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Being Church

Greetings All,

This weeks 'thought' comes from a pastor named Jud Wilhite who planted a church in "Sin City'" or Las Vegas, though he now affectionately calls it "Grace City." In fact, that's what his book is about -- God's grace reaching down to people caught up in sin. It's title is: "Stripped -- Uncensored Grace on the Streets of Vegas."

The book was handed to me by a person in my church who said: "I think you'll like it. This is what you've been trying to tell us since you came." She had placed a little book mark at the spot where this quote occurs.

I offer it to you as one who, like the author, believes that the church of Jesus Christ is the world's hope -- the Body through which He ministers His extravagant grace in word and deed. I send it out with the earnest hope that maybe Jud (to a small degree) will convince you of the fact that the world really does need the church -- something I often find it harder to convince Christians of than unbelievers.

The world doesn't simply need Jesus (in a private individualistic way, though that is obviously tantamount). The world also needs the church to be the community of faith and grace it was intended by Him to be, thus enabling people to experience through us, and see in us, the grace of Jesus they so desperately need.

If you're looking for a good easy read, I highly recommend his book. Enjoy.

"I believe with all my heart that the church is the world's hope. Government can't change the heart. Education, as important as it is, can't change the heart. Healthcare and Social Security reform won't change the heart. Only God can do that. And he uses people -- the church -- to reach out and impact others.

Many people are cynical and skeptical about the church. And who can deny all the scandals and hypocrisy that occur in the name of God? It is truly awful. Yet, for every scandal there are thousands and thousands of churches making a real difference and doing their best to help others. Critiques and cynicism without solutions don't help anyone. I get weary of idealistic visions of a church community so perfect and pompous that the person telling me of this church wouldn't even fit in -- they'd have too many issues!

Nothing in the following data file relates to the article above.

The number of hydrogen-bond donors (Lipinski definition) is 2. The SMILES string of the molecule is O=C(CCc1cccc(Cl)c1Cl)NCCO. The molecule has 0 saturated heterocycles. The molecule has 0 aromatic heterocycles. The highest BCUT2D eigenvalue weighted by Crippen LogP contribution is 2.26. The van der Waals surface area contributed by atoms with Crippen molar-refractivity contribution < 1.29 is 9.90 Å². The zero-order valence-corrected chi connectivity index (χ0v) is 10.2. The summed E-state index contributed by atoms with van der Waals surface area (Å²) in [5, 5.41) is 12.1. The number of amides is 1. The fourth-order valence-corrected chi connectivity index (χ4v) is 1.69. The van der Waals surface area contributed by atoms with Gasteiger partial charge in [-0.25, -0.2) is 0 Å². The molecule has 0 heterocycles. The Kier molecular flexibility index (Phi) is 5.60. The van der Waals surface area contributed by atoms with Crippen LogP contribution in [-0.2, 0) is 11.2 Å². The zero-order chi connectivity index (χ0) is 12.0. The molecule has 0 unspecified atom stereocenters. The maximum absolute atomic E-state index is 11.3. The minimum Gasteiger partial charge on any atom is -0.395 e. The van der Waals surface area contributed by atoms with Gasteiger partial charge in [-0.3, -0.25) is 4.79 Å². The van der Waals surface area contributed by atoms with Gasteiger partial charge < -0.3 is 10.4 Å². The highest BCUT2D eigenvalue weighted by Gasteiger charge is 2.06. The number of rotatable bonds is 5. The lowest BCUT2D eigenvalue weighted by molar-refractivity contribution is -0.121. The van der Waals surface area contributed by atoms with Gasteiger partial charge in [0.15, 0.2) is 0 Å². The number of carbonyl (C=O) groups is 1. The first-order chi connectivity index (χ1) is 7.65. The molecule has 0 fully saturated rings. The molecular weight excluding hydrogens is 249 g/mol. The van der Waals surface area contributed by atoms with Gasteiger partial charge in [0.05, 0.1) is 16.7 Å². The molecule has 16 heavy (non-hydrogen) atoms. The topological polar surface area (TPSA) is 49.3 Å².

My mother always said: 'The church would be a perfect place if there weren't any people in it.' People -- people like you and me -- are the problem. Some think the answer is in the size of a church -- from a house church to a midsize church to a megachurch. Others think the secret is the style of ministry, from traditional to emerging. No matter how you view it, every church community will be messy because it is filled with imperfect people, imperfectly following Jesus. These people may be the problem -- but they can also be the solution. Yes, life is messy. Church is messy. Faith is messy. But let's get over it and get on with helping people experience God's grace.

Many churches, in an attempt to deal with this messiness head-on, have come to value a sense of belonging as primary. Some churches taught (and still teach) that first you believe, then you behave, and finally you belong. For these churches belief in Christ is the first step in being part of the church, but you do not really belong until you behave. But many churches are reversing this order out of a love for people far from God. Their philosophy is first you belong, then you believe, and finally you behave. Sometimes a person belongs for months or even years before they believe. On any given weekend at Central [Christian Church], there are hundreds of people who would not identify themselves as Christians if you asked them. I have friends who attend every weekend who are Jewish and do not yet place faith in Jesus. Or they are agnostic, but like the music. They may be a mix of religions, but they sense the place is real. They are searching. They belong first, and my prayer is one day they will believe. We are honest and straightforward about sin and salvation through the person of Jesus. We do not water down the Bible or the teachings of Christ, but we do accommodate in every other way possible. We love people no matter where they are. Out of that love, life-change will eventually occur...

What should we do to have an impact on the people around us? We need look no further than Christ, our perfect Teacher. The greatest commandments according to Jesus are to love God and 'love your neighbor as yourself' (Mark 12:31). He did not say to love your neighbor if you are in the mood, or if she likes the same hobbies, or if he believes the same things you do. He just says love them. Period. Irrespective of their background and history, Jesus loves them and so should we.

I know of a woman who relocated to Vegas with her husband, only to find her happiness slipping away six months after they arrived. She felt that her marriage, along with the rest of her life, was falling apart. It all came to a head one afternoon, and she sat in a grocery store parking lot with her head down and wept. Suddenly a stranger knocked on her window and said, 'Ma'am, I don't know what is wrong, but I can tell that you are hurting. You should go to my church. They will help you there.'

The woman got directions and drove from the grocery store to Central. What changed her life was not the building, but the people inside. They led her that day into a relationship with Jesus. She was back that weekend with her husband, and as the months went on they credited the people of the church for significantly turning their life and relationship around. This is the church at its best, helping and loving people one at a time."

With Prayers that we might do the same, Pastor Jeff